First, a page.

If you really need to work on a 'live' portal, pick one, And, read the rest of my remarks carefully, please!

Use of Portals as you're looking at was tried from day one on Wikinews; there was the youthful optimism the contributor base would grow as-rapidly as on Wikipedia. Look at the popular citizen-generated news sites, that level of participation, where politics and current affairs are involved, could only have come about with a site full of click-trolling, celeb gossip, and whacky conspiracy theories. It'd give Wikipedians every reason to cross the road to avoid us.

We've aimed for some quality standards, but done our best to remember that some stories might only cover a very small community. In an "ideal world", you would be able to have a portal covering your town or county, and the people contributing articles to it would have taken part in discussions, on-wiki and off, that made them better journalists. Not, as we all-too-often see, lacking an iota of "news literacy".

This is the ideal the people on Wikinews can vaguely see as a goal, it was the optimistic hope the project was set up with. As a Wikinewsie of quite some years, I can say: "yes, I want the project to be ready to roll that out." But, doing it right now would not be constructive. As those who contribute content here for any length of time learn, going out and finding different sources, with different perspectives, opens your eyes to how the media operates. In part, our much-reviled review process helps keep us in check, grounded, and avoid creating conspiracy theories ourselves arising from that "education". --Brian McNeil / talk 21:58, 1 April 2013 (UTC)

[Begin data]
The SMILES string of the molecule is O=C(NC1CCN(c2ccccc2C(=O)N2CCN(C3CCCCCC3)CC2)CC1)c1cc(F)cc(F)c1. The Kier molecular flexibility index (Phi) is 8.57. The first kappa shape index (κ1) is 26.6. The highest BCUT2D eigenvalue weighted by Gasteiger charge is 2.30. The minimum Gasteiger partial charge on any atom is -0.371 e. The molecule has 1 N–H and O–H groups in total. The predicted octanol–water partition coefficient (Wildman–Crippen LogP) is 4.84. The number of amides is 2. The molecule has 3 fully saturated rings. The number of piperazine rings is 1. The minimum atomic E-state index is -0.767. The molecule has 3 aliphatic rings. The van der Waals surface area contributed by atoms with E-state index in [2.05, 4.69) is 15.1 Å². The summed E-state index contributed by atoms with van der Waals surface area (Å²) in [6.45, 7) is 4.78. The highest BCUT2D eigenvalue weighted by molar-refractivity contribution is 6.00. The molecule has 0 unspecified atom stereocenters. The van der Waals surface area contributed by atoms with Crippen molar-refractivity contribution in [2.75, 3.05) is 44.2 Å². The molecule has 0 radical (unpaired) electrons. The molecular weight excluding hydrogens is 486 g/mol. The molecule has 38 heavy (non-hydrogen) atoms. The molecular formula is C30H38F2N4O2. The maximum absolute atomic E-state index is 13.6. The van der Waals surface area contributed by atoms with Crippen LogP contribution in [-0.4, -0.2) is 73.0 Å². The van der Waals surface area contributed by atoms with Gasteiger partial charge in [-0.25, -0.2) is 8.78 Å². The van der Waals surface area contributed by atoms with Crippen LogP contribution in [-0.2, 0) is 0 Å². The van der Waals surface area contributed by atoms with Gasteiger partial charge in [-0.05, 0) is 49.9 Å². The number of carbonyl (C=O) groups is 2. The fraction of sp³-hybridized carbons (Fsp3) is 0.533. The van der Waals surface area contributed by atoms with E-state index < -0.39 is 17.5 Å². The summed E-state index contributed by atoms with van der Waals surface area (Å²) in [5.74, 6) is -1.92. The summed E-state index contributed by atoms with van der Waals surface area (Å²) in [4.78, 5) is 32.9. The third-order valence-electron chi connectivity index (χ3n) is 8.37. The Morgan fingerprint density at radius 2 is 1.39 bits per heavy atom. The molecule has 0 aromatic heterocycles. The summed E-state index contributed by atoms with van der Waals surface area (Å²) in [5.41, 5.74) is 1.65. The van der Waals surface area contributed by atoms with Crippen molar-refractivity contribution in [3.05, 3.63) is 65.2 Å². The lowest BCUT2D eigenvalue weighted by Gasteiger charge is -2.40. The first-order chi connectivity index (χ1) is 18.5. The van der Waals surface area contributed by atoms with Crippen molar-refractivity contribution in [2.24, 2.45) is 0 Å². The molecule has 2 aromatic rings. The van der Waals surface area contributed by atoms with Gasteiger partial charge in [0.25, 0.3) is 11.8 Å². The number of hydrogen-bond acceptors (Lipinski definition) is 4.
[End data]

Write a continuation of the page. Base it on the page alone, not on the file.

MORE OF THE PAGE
What Brian said. If wants a functional portal that much, my first suggestion is to pick a place. Any one place. It could be England, Sierre Leone or Paris. Commit to writing a story a day about the location that gets through the publishing process so we have consistent news about that place being generated. After we have three days of stories about that place, and after has mastered the article of getting articles through the review process, start improving that single portal. If no one is consistently writing about a place, there is no purpose in portals. The Canary Islands? Few stories. Guam? Few stories. Kiribati? Few stories. Canberra? A number of recent stories but certainly not one a day to merit a portal for it. Content development here will create a need for portals. would have time better spent on the project by developing content. Any move to broadly go about doing additional work on portals will clearly be working against consensus, eat up administrator time to reject changs and deleted pages, and will result in escalating blocks. So, please improve the poor portal situation by contributing content that can get past the review process. We promise we do not bite contributors trying to get things published and will provide clear feedback on any issues at the review. --LauraHale (talk) 22:11, 1 April 2013 (UTC)